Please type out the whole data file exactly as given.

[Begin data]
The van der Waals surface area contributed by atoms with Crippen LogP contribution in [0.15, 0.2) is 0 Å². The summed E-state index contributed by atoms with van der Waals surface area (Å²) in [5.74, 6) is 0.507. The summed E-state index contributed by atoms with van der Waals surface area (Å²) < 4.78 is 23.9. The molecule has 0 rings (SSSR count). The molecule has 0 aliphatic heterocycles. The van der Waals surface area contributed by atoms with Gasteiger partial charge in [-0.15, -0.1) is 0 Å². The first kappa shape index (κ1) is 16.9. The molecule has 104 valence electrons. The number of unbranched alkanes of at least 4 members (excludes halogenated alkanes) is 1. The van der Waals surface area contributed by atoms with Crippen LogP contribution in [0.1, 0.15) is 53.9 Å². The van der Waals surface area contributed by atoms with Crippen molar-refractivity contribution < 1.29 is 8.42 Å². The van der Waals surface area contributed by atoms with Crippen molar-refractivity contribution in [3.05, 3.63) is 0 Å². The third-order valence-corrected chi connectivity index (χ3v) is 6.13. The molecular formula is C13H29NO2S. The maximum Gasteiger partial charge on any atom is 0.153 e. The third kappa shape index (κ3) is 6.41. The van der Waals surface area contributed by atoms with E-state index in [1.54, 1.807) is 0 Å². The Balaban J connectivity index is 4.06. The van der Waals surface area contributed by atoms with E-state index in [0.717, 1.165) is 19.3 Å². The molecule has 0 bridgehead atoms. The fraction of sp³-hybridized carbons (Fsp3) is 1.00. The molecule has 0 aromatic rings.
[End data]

The van der Waals surface area contributed by atoms with Crippen LogP contribution in [0.15, 0.2) is 0 Å². The summed E-state index contributed by atoms with van der Waals surface area (Å²) in [5.74, 6) is 0.507. The summed E-state index contributed by atoms with van der Waals surface area (Å²) < 4.78 is 23.9. The molecule has 0 rings (SSSR count). The molecule has 0 aliphatic heterocycles. The van der Waals surface area contributed by atoms with Gasteiger partial charge in [-0.15, -0.1) is 0 Å². The first kappa shape index (κ1) is 16.9. The molecule has 104 valence electrons. The number of unbranched alkanes of at least 4 members (excludes halogenated alkanes) is 1. The van der Waals surface area contributed by atoms with Crippen LogP contribution in [0.1, 0.15) is 53.9 Å². The van der Waals surface area contributed by atoms with Crippen molar-refractivity contribution < 1.29 is 8.42 Å². The van der Waals surface area contributed by atoms with Crippen molar-refractivity contribution in [3.05, 3.63) is 0 Å². The third-order valence-corrected chi connectivity index (χ3v) is 6.13. The molecular formula is C13H29NO2S. The maximum Gasteiger partial charge on any atom is 0.153 e. The third kappa shape index (κ3) is 6.41. The van der Waals surface area contributed by atoms with E-state index in [1.54, 1.807) is 0 Å². The Balaban J connectivity index is 4.06. The van der Waals surface area contributed by atoms with E-state index in [0.717, 1.165) is 19.3 Å². The molecule has 0 bridgehead atoms. The fraction of sp³-hybridized carbons (Fsp3) is 1.00. The molecule has 0 aromatic rings.